House Minority Leader Nancy Pelosi of Calif., flanked by House Minority Whip Steny Hoyer of Md., left, and House Assistant Minority Leader James Clyburn of S.C., speaks about the Affordable Care Act, Wednesday on Capitol Hill.
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WASHINGTON — Waging old battles with new zeal, the House passed a bill on Wednesday to repeal President Obama’s health-care overhaul law less than two weeks after the Supreme Court upheld its major provisions as constitutional.
The bill, which was approved by a vote of 244-185, has no chance of approval in the Senate and would face a veto from Mr. Obama if it ever got to him. But the House debate exposed the depth of passion over efforts to remake the health-care system and suggested that the fight would continue next year, regardless of who wins the November elections for president and Congress.
House Republican leaders had many reasons for scheduling another vote to repeal the bill. They detest the 2010 law. They see it as a winning political issue for them. And they wanted to placate freshman Republicans such as Rep. Ben Quayle of Arizona, who described repeal of the health- care law as a way to protect constituents from “the tyranny of government overreach.”
The House has voted more than 30 times to repeal part or all of the 2010 law or to choke off funds needed for various provisions, including coverage of more than 30 million uninsured people.
Democrats said the House was wasting time that would have been better spent trying to create jobs. But Rep. Marsha Blackburn (R., Tenn.) said: “We’re going to keep at it until we get this legislation off the books. It was a bad bill, it has become a bad law.”
- "We're going to keep at it until we get this legislation off the books. It was a bad bill, it has become a bad law." -- Rep. Marsha Blackburn, (R., Tenn.)
- "The court has spoken. 'Obamacare' is a tax." -- Rep. Sandy Adams, (R., Fla.)
- Health care is "a right, not a privilege, for all Americans." -- Rep. Nancy Pelosi (D., Calif.), House Democratic leader.
- "The Congressional Budget Office estimates that only 1.4 percent of Americans will pay anything for refusing to purchase insurance." -- Rep. Sander Levin (D., Mich.)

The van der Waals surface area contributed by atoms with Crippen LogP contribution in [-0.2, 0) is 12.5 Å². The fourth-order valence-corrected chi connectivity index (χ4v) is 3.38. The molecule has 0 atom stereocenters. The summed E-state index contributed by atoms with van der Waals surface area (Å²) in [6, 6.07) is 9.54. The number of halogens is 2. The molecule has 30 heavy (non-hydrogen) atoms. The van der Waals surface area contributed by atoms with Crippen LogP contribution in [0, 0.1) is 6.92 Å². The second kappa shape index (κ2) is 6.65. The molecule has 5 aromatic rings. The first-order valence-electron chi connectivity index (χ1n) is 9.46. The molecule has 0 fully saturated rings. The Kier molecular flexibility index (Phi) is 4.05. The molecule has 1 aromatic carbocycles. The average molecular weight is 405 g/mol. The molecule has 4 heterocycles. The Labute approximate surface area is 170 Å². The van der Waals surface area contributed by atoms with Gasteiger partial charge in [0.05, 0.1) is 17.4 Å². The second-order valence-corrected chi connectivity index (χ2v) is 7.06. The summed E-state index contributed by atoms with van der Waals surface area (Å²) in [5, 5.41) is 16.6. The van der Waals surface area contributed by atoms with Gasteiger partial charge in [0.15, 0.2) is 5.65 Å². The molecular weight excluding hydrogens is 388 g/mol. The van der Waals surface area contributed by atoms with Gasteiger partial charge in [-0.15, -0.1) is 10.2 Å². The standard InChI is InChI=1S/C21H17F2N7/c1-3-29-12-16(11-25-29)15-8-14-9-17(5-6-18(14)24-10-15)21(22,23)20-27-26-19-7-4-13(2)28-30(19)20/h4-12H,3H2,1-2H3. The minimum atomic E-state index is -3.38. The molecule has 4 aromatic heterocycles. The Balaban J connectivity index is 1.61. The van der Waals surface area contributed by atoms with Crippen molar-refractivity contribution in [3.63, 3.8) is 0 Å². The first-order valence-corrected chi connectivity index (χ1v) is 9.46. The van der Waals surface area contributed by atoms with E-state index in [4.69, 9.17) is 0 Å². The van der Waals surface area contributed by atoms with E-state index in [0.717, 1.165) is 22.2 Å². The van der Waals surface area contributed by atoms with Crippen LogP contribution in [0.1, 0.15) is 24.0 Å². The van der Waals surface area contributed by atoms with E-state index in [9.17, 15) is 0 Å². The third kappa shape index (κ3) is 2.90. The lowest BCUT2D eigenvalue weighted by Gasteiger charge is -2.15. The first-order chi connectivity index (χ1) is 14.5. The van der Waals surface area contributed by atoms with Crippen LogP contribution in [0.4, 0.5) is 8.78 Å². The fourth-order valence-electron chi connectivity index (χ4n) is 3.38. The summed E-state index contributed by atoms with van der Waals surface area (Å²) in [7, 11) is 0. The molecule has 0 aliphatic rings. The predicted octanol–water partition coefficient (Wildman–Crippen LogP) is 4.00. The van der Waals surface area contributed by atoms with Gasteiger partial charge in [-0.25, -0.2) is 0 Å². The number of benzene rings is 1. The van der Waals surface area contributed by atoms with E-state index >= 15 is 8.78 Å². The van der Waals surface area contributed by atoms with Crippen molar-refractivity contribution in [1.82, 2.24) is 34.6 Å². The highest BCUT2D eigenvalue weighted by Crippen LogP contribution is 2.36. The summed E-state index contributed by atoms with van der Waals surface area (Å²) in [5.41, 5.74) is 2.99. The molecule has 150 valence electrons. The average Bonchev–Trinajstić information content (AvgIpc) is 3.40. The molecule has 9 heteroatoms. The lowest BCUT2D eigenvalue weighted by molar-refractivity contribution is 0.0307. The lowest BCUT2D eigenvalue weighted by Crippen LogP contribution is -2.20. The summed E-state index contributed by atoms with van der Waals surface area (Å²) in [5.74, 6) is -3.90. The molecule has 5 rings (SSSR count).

In two days of House debate this week, both parties recycled talking points.
Democrats said the ruling vindicated their policies, including a requirement for most Americans to have health insurance, starting in 2014. They said Mr. Obama needed to better defend the law, on which public opinion is deeply divided.
The Supreme Court ruling fired up Republicans because, they said, it confirmed their argument that the law would impose a tax, not just a penalty, on people who go without health insurance.
“The court has spoken,” said Rep. Sandy Adams (R., Fla.) “ ‘Obamacare’ is a tax.”
Rep. Nancy Pelosi of California, the House Democratic leader, described the law as one of the Democrats’ greatest achievements, making health care “a right, not a privilege, for all Americans.”
The GOP is still seething over how the law was adopted, without any of its votes.
Rep. John Fleming (R., La.) said the health law “never would have gotten passed” if the penalty for violating the individual mandate had been openly acknowledged and advertised as a tax.
Democrats gleefully quoted statements by Mitt Romney supporting the individual mandate as part of the health plan adopted in Massachusetts in 2006, when he was governor.
Rep. Sander M. Levin of Michigan, senior Democrat on the Ways and Means Committee, said “almost no one” would pay the federal penalty.
“The Congressional Budget Office estimates that only 1.4 percent of Americans will pay anything for refusing to purchase insurance,” he said.